viability assessment and special guardianship

What happens after a positive Viability Assessment?

If the viability assessment is positive, then you will need to inform the applicant of this. You should also provide them with a copy of the viability assessment so that they can check this for factual errors and also for redactions. The viability assessment should be filed with the Court.

After this, you should check the court order as the court would have outlined a date by which the full assessment will need to be completed. The full SGO assessment should be commenced.  

What happens after a negative Viability Assessment?

If the viability assessment outcome is negative, then you should inform the applicants of this in writing giving them the reasons for this. You should provide them with a copy of the viability assessment. You should advise them of the timescale in which to challenge the viability assessment (usually within 7-10 days) and how to do this (usually by writing to the Court).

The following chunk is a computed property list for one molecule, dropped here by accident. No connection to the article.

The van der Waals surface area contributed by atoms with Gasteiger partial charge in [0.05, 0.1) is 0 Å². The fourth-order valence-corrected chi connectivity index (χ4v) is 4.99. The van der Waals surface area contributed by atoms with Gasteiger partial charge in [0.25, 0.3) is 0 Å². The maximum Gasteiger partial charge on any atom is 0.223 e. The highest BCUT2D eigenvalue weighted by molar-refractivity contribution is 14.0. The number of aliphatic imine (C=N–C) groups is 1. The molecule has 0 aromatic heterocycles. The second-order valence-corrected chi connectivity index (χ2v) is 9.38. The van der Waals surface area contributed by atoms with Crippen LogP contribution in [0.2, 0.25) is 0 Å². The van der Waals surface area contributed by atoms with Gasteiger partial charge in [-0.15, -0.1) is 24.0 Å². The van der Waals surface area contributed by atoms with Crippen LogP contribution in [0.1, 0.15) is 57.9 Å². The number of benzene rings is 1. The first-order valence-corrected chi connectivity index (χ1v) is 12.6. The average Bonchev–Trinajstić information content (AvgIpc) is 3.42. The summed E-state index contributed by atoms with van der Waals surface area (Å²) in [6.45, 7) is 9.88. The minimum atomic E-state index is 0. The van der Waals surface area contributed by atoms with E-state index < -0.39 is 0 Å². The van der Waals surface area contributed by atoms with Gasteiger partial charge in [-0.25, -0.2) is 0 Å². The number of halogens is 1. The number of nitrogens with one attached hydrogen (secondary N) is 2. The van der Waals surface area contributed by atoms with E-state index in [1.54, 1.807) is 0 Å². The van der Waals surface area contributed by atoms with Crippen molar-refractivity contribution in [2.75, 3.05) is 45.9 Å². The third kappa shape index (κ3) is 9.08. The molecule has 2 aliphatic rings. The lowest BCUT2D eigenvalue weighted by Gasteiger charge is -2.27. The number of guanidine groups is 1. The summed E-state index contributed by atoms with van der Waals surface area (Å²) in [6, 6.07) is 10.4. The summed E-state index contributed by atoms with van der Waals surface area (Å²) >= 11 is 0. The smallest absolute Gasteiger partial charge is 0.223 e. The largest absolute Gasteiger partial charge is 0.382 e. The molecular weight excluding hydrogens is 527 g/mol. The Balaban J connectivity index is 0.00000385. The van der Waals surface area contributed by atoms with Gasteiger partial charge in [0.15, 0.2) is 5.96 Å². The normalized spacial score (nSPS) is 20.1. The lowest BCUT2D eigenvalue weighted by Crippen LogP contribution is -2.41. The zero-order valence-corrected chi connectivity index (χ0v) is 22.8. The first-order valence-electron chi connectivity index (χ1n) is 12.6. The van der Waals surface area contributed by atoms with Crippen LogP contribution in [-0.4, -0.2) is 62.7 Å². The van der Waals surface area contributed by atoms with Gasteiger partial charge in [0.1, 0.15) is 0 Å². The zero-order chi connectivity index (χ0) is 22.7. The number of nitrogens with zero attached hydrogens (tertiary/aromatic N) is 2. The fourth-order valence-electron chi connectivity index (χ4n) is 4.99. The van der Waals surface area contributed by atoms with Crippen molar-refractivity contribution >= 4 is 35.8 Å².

Some Final Thoughts About Viability Assessments

If you carry out a viability assessment, this is a huge task. You are essentially gathering information to decide the future for a child. This one outcome could have a huge bearing on a child’s life. Viability assessments are important and should be given this value and should be completed with this in mind.

Challenges of Undertaking Viability Assessments

First impressions give away a lot. Viability Assessments are based on this one-off picture, which will determine whether an applicant will go forward to the full assessment. We have previously discussed the importance of building relationships with prospective SGO carers, which may lead you to wonder about the merits of making such value judgments after one visit.

We know that within a full SGO assessment, it can still be challenging to possibly know everything about a family within the 6-12 weeks timescales for a full assessment. If this is the case, then how could you possibly make that decision with just one visit? Viability Assessment can seem a huge task. Because they are.